MARY MEG: So I’ve been told, but what’s that got to do with anything?
MARK: You should be nice to me – you know, respect your elders, honor thy father and mother – any of this ringing a bell?
MARY MEG: Vaguely, but I’m in my sweats.
MARK: And I carried you for nine months in my womb.
MARY MEG: I’m pretty sure that was mom.
MARK: Technically, yes, but I suffered through those nine months as well.
MAGGIE: (with a tone of mock solicitude) Please tell me more about your hardships during those nine months.
MARK: It was no picnic. In fact it may have been harder for me than it was for you because I didn’t have people pampering me all the time.
MAGGIE: Wow, are you on thin ice!
MARK: I don’t care. I’m saying what needs to be said - political correctness be damned. You guys are always playing the uterus card. (in a mocking, sarcastic voice) “Oh, childbirth is so painful and takes sooo long. Everybody wait on me hand and foot while I have this baby. And then when I’m done, I’ll talk about it for the rest of my life whenever I need attention.” And you’re always talking about how if men had to have the babies, our species would go extinct. Well if not for men, we’d all be speaking German right now. Men supply the muscle and the toil and sweat and the blood that make this country run. And when we have pain, we don’t complain about it – we soldier on.
MAGGIE: This from the man who was just whining about having no cocoa.
MARK: All I’m saying is that we do our share. At least you had lots of people attending to you when you gave birth. I sat through all those labors and didn’t get so much as a thank you.
MAGGIE: ARE YOU KIDDING ME?!! THANK YOU?!!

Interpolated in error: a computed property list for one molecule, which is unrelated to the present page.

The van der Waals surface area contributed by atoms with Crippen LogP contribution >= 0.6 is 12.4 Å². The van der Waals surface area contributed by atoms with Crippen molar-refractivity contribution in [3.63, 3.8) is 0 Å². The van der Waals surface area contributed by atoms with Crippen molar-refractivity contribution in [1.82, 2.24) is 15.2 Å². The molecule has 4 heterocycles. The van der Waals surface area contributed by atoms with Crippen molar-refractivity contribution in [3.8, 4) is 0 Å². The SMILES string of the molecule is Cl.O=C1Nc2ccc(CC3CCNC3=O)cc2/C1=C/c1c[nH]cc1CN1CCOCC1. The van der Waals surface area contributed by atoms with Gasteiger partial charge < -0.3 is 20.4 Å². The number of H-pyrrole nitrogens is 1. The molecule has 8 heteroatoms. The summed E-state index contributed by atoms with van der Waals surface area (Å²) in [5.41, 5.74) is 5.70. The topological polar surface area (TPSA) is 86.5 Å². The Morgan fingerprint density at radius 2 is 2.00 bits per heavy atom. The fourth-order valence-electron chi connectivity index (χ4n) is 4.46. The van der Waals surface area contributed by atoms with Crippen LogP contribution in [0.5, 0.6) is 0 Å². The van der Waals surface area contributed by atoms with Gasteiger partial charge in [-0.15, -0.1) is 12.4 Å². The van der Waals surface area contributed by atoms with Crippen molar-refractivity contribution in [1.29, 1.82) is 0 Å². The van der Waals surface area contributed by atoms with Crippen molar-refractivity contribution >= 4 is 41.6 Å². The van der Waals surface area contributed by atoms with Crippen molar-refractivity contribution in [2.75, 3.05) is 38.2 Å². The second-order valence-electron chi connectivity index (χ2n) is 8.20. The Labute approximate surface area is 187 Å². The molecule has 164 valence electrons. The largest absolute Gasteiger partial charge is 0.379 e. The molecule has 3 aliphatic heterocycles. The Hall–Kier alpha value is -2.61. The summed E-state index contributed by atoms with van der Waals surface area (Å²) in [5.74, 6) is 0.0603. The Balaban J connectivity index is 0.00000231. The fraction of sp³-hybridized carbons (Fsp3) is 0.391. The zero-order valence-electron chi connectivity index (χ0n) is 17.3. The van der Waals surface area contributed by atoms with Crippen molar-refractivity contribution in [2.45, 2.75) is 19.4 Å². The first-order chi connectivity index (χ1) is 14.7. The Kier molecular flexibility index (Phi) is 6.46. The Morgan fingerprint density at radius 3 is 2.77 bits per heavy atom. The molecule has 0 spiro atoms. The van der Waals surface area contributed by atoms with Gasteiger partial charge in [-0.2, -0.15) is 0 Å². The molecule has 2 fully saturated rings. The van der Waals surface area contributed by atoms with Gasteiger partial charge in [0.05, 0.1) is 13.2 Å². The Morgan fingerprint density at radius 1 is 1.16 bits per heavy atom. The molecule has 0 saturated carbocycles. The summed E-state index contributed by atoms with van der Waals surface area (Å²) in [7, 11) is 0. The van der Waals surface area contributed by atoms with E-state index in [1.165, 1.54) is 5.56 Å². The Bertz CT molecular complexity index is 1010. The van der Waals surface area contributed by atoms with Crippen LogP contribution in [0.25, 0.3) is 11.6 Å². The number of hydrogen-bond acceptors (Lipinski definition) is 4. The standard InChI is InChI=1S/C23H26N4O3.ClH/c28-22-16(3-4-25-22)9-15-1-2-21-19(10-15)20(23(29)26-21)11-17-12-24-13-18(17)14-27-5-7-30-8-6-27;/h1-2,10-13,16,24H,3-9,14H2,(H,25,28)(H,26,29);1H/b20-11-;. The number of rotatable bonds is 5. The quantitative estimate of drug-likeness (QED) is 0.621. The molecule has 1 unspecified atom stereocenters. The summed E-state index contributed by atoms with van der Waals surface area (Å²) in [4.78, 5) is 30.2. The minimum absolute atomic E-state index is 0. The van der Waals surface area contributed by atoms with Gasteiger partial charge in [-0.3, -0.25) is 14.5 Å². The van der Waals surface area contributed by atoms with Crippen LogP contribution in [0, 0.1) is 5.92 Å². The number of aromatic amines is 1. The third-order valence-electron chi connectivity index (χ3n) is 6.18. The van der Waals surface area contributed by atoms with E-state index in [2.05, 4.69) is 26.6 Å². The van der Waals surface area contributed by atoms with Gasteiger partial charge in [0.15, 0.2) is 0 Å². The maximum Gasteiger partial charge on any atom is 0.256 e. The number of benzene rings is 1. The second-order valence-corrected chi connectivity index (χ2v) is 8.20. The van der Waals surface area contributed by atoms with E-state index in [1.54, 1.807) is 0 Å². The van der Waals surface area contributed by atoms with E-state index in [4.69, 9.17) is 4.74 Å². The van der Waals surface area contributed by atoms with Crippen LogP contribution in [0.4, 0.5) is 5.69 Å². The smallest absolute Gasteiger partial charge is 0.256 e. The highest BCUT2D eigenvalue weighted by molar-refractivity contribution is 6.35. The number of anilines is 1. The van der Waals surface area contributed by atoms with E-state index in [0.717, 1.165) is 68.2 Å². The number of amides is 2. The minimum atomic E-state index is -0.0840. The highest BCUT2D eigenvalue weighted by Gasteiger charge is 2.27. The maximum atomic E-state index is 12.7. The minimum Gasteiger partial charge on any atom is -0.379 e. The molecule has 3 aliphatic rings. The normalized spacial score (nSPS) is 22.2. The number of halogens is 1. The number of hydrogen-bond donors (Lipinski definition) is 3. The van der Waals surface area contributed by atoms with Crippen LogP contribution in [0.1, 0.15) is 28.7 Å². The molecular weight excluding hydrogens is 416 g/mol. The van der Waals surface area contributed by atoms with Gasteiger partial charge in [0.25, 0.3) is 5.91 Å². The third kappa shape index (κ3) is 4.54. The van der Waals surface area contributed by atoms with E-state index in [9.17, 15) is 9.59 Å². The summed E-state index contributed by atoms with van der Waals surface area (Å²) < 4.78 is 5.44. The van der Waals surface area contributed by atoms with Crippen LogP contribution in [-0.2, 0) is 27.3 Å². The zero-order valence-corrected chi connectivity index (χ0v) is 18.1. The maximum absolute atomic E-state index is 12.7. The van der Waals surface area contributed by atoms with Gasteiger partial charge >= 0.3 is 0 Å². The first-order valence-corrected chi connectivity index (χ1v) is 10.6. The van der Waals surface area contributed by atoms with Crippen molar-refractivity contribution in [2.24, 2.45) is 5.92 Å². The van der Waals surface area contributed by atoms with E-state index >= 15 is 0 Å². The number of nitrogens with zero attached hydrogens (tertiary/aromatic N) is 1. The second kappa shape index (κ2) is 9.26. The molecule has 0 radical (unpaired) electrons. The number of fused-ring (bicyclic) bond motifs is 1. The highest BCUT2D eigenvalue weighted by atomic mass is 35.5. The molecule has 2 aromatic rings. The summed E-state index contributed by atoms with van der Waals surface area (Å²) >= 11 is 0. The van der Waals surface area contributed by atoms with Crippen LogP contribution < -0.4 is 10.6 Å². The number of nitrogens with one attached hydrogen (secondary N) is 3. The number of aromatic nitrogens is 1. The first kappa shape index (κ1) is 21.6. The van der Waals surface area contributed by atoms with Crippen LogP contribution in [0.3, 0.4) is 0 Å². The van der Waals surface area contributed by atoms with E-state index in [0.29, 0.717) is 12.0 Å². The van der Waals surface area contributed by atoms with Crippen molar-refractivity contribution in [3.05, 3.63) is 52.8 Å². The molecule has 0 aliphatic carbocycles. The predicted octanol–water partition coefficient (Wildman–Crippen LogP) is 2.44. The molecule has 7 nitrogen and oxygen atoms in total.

MARK: You’re welcome. OK, now that that’s settled, let’s choose a movie.
MAGGIE: You’re an idiot.
MARK: Is that the one with Will Ferrell?
DAVID: How about A Christmas Carol?
MARK: The Alister Sims one?
MARK: I veto that one.
MARK: It’s set in England.
DAVID: Well that’s where the story takes place.
MARK: Not the Bill Murray version. That takes place in New York. Let’s watch that one.
MAGGIE: What’s wrong with films set in England?
MARK: Unless it’s Monty Python, all English films are boring. They all get nominated for ‘Best Costume Design’, which is Oscar-speak for boring.
MAGGIE: What about Harry Potter? James Bond? Sherlock Holmes?
MARK: Boring. Boring. Boring.
MAGGIE: But this is a Christmas movie.
MARK: Yeah, but it’s not the good kind of Christmas. It’s the (switching to sarcastic voice and British accent) “Oh, let’s ‘ope Father Christmas brings us some plum pudding. We can eat it with our tea and crumpets while wearing our frilly dress shirts. It will all be ever so delightful” kind of Christmas movie. No English movies. Did you know that fourteen people actually died from watching “The English Patient”? It was interminable. And you said that you didn’t like it either.
MAGGIE: The problem wasn’t so much the length – it just didn’t move fast enough.
MARK: That’s what she said.
MAGGIE: Hey, there are children present! You can’t do “That’s what she said.”
MARK: They’re adults.
MAGGIE: What about David?
MARK: He’s 18.
MAGGIE: But kind of an immature 18.
MARK: I’m not saying he’s our sharpest kid, but he is legally, an adult.
DAVID: I’m right here, you know.